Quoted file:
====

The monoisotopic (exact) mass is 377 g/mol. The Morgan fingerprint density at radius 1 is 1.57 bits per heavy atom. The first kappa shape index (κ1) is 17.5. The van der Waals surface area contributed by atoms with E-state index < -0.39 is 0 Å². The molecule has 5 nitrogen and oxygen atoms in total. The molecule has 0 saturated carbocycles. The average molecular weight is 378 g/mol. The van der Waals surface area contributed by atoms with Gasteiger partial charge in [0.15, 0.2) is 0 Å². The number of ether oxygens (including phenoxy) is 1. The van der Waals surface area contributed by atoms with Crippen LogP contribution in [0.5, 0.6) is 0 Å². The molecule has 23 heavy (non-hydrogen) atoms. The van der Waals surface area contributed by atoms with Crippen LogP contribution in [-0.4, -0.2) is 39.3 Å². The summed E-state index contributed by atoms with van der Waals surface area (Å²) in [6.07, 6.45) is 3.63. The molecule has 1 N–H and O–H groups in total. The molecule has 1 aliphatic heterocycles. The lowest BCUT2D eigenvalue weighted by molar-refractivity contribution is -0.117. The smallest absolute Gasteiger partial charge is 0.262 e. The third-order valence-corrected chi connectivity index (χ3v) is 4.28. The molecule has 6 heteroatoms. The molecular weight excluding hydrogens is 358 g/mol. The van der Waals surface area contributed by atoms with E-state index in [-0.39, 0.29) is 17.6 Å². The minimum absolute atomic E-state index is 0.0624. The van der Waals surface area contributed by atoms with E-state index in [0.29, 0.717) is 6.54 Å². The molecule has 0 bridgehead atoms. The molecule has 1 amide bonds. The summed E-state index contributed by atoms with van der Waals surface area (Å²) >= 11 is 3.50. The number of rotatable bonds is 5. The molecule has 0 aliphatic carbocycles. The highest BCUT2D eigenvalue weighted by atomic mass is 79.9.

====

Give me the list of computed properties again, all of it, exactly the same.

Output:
The monoisotopic (exact) mass is 377 g/mol. The Morgan fingerprint density at radius 1 is 1.57 bits per heavy atom. The first kappa shape index (κ1) is 17.5. The van der Waals surface area contributed by atoms with E-state index < -0.39 is 0 Å². The molecule has 5 nitrogen and oxygen atoms in total. The molecule has 0 saturated carbocycles. The average molecular weight is 378 g/mol. The van der Waals surface area contributed by atoms with Gasteiger partial charge in [0.15, 0.2) is 0 Å². The number of ether oxygens (including phenoxy) is 1. The van der Waals surface area contributed by atoms with Crippen LogP contribution in [0.5, 0.6) is 0 Å². The molecule has 23 heavy (non-hydrogen) atoms. The van der Waals surface area contributed by atoms with Crippen LogP contribution in [-0.4, -0.2) is 39.3 Å². The summed E-state index contributed by atoms with van der Waals surface area (Å²) in [6.07, 6.45) is 3.63. The molecule has 1 N–H and O–H groups in total. The molecule has 1 aliphatic heterocycles. The lowest BCUT2D eigenvalue weighted by molar-refractivity contribution is -0.117. The smallest absolute Gasteiger partial charge is 0.262 e. The third-order valence-corrected chi connectivity index (χ3v) is 4.28. The molecule has 6 heteroatoms. The molecular weight excluding hydrogens is 358 g/mol. The van der Waals surface area contributed by atoms with E-state index in [-0.39, 0.29) is 17.6 Å². The minimum absolute atomic E-state index is 0.0624. The van der Waals surface area contributed by atoms with E-state index in [0.29, 0.717) is 6.54 Å². The molecule has 0 bridgehead atoms. The molecule has 1 amide bonds. The summed E-state index contributed by atoms with van der Waals surface area (Å²) >= 11 is 3.50. The number of rotatable bonds is 5. The molecule has 0 aliphatic carbocycles. The highest BCUT2D eigenvalue weighted by atomic mass is 79.9.